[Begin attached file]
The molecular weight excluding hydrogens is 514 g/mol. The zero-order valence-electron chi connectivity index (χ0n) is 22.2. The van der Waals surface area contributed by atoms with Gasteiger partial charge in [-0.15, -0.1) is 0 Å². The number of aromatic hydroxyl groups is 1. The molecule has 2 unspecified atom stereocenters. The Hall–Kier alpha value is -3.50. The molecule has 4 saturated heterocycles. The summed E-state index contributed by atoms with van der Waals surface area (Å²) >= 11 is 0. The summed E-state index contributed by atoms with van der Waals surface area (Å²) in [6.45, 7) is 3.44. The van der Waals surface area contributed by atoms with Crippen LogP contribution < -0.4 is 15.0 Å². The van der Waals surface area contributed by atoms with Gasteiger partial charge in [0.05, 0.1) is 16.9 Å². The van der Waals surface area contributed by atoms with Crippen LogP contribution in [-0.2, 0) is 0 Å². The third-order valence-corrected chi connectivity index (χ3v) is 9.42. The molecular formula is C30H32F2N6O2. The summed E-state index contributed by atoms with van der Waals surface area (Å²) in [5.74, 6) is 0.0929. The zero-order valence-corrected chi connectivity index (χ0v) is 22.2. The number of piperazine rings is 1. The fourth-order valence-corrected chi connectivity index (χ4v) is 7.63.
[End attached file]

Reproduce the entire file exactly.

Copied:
The molecular weight excluding hydrogens is 514 g/mol. The zero-order valence-electron chi connectivity index (χ0n) is 22.2. The van der Waals surface area contributed by atoms with Gasteiger partial charge in [-0.15, -0.1) is 0 Å². The number of aromatic hydroxyl groups is 1. The molecule has 2 unspecified atom stereocenters. The Hall–Kier alpha value is -3.50. The molecule has 4 saturated heterocycles. The summed E-state index contributed by atoms with van der Waals surface area (Å²) >= 11 is 0. The summed E-state index contributed by atoms with van der Waals surface area (Å²) in [6.45, 7) is 3.44. The van der Waals surface area contributed by atoms with Crippen LogP contribution < -0.4 is 15.0 Å². The van der Waals surface area contributed by atoms with Gasteiger partial charge in [0.05, 0.1) is 16.9 Å². The van der Waals surface area contributed by atoms with Crippen LogP contribution in [-0.2, 0) is 0 Å². The third-order valence-corrected chi connectivity index (χ3v) is 9.42. The molecular formula is C30H32F2N6O2. The summed E-state index contributed by atoms with van der Waals surface area (Å²) in [5.74, 6) is 0.0929. The zero-order valence-corrected chi connectivity index (χ0v) is 22.2. The number of piperazine rings is 1. The fourth-order valence-corrected chi connectivity index (χ4v) is 7.63.